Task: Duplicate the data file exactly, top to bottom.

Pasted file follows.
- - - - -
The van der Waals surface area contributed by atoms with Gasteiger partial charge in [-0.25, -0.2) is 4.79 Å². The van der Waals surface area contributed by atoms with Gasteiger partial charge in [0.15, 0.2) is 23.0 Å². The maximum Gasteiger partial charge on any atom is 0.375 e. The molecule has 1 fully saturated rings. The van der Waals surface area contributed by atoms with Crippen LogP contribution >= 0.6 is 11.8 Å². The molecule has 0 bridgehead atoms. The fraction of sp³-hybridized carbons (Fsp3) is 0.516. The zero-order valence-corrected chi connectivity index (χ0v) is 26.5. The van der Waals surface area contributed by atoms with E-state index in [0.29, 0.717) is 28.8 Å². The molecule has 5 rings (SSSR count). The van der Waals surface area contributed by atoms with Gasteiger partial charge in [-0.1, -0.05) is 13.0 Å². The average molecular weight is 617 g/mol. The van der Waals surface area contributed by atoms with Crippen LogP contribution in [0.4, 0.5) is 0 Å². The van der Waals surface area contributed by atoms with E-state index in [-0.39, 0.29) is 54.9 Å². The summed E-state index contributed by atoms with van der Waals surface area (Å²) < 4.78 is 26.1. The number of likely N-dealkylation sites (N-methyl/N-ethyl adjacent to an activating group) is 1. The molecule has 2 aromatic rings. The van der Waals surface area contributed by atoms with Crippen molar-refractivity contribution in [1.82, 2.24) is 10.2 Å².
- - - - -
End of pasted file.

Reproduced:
The van der Waals surface area contributed by atoms with Gasteiger partial charge in [-0.25, -0.2) is 4.79 Å². The van der Waals surface area contributed by atoms with Gasteiger partial charge in [0.15, 0.2) is 23.0 Å². The maximum Gasteiger partial charge on any atom is 0.375 e. The molecule has 1 fully saturated rings. The van der Waals surface area contributed by atoms with Crippen LogP contribution >= 0.6 is 11.8 Å². The molecule has 0 bridgehead atoms. The fraction of sp³-hybridized carbons (Fsp3) is 0.516. The zero-order valence-corrected chi connectivity index (χ0v) is 26.5. The van der Waals surface area contributed by atoms with E-state index in [0.29, 0.717) is 28.8 Å². The molecule has 5 rings (SSSR count). The van der Waals surface area contributed by atoms with Gasteiger partial charge in [-0.1, -0.05) is 13.0 Å². The average molecular weight is 617 g/mol. The van der Waals surface area contributed by atoms with Crippen LogP contribution in [0.4, 0.5) is 0 Å². The van der Waals surface area contributed by atoms with E-state index in [-0.39, 0.29) is 54.9 Å². The summed E-state index contributed by atoms with van der Waals surface area (Å²) < 4.78 is 26.1. The number of likely N-dealkylation sites (N-methyl/N-ethyl adjacent to an activating group) is 1. The molecule has 2 aromatic rings. The van der Waals surface area contributed by atoms with Crippen molar-refractivity contribution in [1.82, 2.24) is 10.2 Å².